Monday, December 03, 2007

Reader's Diary #315- Mavis Gallant: When We Were Nearly Young

Short Story Mondays

To change things up a little, I've decided to link to an audio post this time around. Mavis Gallant's short story "When We Were Nearly Young," as read by Antonya Nelson, is available here courtesy of The New Yorker (you can download or stream it). I've listened to very few books on cd but after listening to a few short stories and poems, I think I'll give it a go.

In the meantime, Antonya does a passable job with the story. She's a little too flat at times, but the story was enough to hold my interest. Plus, I enjoyed getting her perspectives on both Gallant and the short story itself, wisely included as a intro and conclusion.

Perhaps it seems somewhat hypocritical that I enjoyed Gallant's story but referred to Elizabeth Taylor's "Miss A and Miss M" as boring. At first glance (or listen, in this case), both stories are pretty on par with one another in terms of action (or lack thereof). In fact, "When We Were Young" was more character study than story, but still, something about it held my attention much more.

Last week one of my co-workers remarked about a depressing underside of Christmas. "When you're young," she said, "families seem so close at Christmas. Then when you get older, and more aware of all the tensions, some of the magic is gone." Perhaps there are some of you that disagree, but I thought it was a pretty accurate perception. That it came from someone in their young 20s, ties in with Gallant's story.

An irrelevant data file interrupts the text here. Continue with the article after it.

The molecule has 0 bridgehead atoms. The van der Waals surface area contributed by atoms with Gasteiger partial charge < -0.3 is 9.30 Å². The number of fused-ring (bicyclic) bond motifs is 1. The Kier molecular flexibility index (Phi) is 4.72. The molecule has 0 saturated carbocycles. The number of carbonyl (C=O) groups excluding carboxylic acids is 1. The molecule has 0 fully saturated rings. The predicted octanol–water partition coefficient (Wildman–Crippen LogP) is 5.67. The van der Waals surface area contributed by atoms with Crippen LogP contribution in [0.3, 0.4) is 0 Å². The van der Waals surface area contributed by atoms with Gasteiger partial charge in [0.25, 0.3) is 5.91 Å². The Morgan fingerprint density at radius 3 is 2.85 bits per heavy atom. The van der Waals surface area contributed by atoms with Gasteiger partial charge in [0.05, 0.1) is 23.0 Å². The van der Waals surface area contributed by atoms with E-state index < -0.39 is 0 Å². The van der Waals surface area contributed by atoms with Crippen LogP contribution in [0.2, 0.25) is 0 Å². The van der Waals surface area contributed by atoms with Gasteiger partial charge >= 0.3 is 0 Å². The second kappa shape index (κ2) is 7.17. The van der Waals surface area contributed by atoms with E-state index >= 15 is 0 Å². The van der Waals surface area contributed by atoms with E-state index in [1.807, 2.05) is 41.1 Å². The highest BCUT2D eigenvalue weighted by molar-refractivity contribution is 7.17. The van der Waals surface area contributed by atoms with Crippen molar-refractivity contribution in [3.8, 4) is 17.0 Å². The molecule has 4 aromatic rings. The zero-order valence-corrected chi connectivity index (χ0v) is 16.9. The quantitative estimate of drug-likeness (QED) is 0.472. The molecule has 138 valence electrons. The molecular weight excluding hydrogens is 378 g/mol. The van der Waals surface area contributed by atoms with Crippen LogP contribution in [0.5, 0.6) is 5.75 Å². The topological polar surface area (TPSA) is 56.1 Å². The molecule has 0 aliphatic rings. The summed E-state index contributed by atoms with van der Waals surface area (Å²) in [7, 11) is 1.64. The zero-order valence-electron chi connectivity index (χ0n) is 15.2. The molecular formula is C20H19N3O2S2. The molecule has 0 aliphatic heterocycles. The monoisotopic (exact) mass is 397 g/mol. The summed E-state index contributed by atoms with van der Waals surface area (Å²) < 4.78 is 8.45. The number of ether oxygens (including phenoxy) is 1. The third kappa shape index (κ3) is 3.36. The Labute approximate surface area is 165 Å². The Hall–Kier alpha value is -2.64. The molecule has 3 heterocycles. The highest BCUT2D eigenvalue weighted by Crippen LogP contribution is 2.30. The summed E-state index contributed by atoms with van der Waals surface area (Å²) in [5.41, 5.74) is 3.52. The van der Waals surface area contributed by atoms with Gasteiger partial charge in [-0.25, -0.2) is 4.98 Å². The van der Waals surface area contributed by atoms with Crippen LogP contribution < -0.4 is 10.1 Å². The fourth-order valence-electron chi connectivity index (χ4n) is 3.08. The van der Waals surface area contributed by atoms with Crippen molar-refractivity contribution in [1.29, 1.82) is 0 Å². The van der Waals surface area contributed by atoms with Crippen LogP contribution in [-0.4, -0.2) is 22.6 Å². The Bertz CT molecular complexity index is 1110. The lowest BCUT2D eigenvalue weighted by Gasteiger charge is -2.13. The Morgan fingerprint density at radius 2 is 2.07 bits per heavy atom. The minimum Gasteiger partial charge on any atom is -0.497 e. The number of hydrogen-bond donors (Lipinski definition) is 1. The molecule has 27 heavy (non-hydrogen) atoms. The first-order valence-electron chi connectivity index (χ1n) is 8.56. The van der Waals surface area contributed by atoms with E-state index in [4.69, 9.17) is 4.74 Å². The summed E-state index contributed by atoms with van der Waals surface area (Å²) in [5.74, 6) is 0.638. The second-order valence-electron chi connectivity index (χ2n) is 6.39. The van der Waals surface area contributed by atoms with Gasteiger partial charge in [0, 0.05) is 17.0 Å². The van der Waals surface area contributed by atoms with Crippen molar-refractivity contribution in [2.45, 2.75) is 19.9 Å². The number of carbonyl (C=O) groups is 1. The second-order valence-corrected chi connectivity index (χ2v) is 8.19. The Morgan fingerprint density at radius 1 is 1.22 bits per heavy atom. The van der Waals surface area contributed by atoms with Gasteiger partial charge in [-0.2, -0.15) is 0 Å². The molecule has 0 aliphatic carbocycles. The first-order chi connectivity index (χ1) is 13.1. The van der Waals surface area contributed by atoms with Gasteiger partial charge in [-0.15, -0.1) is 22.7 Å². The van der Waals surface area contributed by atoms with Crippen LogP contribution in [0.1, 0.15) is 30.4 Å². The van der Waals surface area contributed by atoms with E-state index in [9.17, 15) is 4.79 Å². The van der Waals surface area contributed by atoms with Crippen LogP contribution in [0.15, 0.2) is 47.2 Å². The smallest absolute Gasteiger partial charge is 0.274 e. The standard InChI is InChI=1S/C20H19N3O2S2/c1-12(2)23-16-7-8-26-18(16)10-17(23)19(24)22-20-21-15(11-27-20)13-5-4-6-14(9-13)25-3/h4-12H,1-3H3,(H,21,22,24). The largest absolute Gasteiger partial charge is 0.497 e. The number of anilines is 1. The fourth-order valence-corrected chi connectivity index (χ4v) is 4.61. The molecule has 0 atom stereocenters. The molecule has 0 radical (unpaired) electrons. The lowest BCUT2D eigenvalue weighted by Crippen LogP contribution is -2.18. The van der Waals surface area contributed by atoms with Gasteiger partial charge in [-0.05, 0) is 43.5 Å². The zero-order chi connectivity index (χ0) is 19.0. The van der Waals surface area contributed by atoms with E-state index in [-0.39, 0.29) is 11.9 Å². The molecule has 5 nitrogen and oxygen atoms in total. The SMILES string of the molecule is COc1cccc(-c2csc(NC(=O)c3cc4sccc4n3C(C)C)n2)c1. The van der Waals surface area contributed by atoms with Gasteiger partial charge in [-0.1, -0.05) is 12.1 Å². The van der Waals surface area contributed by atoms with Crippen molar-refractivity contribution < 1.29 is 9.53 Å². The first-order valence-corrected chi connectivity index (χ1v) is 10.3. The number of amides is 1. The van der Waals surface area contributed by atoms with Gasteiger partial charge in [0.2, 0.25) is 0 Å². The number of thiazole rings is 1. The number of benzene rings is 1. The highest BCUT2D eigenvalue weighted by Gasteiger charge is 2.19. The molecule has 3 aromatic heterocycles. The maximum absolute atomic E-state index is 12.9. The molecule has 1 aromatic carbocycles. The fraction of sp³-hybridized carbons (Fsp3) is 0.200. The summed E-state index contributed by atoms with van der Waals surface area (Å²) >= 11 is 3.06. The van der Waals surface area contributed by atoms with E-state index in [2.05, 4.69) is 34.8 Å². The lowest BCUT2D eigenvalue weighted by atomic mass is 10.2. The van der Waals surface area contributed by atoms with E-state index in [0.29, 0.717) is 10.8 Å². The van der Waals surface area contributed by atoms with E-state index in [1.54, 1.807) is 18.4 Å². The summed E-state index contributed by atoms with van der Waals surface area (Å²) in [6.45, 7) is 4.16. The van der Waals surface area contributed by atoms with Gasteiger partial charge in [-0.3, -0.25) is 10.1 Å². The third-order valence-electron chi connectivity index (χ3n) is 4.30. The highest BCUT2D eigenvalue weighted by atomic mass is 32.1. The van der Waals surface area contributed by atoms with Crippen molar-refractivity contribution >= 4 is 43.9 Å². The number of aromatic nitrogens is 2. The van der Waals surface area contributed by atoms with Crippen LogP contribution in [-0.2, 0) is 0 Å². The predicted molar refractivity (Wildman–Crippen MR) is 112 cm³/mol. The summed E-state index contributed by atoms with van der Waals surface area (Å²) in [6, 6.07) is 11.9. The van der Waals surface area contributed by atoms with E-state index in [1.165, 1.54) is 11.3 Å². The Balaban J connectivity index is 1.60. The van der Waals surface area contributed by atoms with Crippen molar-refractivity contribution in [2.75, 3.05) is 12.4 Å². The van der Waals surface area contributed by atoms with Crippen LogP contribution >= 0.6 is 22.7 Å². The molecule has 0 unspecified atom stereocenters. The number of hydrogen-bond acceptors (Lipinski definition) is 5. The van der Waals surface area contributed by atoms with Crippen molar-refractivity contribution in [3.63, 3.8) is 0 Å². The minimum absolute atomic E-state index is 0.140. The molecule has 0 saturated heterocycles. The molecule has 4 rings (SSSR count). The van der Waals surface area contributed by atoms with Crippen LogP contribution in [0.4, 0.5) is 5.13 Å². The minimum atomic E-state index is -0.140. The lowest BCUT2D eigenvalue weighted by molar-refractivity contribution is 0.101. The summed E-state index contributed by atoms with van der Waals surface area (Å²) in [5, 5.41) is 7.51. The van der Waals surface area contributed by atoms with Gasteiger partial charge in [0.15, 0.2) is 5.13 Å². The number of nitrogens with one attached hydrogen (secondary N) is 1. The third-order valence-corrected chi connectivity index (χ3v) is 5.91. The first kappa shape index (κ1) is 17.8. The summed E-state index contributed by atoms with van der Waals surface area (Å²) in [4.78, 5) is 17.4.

"When We Were Nearly Young" is a fantastic title for this story, capturing the edge that defines this story: the edge between youth and adulthood (One character's fears of turning 30 rubs off of all of his younger friends). But while I think it would be very easy to write the story off as depressing, I didn't think of it that way. Yes, it shouts most loudly about magic disappearing, but I think Gallant's narrator is a little unreliable (in fact, she refers to herself as "ill-defined"). Magic is simply believing that the impossible is. This could manifest itself in the naivete of youth (as my co-worker mentioned), the idealism of 20-somethings... or in the old that forget the stresses of the past and paint their memories with cloudy Norman Rockwell versions. Just as children have their own unique versions of magic, they have their own worries too. The narrator in "When We Were Young" seems to recall the time leading up to an end, when really it was just the passage to another stage.

It definitely left me with much to consider. That the characters are on the cusp of something is but one idea of many I could have discussed. Hunger plays a pretty significant role as well. However, I wanted a post shorter than the story itself!

(Did you post about a short story today? Let me know in the comments below.)


1morechapter said...

Mine is here.

Stephanie said...

I know exactly what your co-worker means about the holidays. Especially now that I'm privvy to all the family tensions! The magic just sort of drifted away. Seems unfair, but I guess that's just growing up!!

I posted a short story Monday too!!

raidergirl3 said...

I'm still here:
It was in a book, but I think it can still count as a short story.
You can read between the lines in Thomas' story about the different perspectives of Christmas between children and adults.

Barbara Bruederlin said...

Listening (sort of) to this made me remember why I rarely listen to audiobooks. Because I then feel the need to multitask and consequently miss most of the story. Was it good?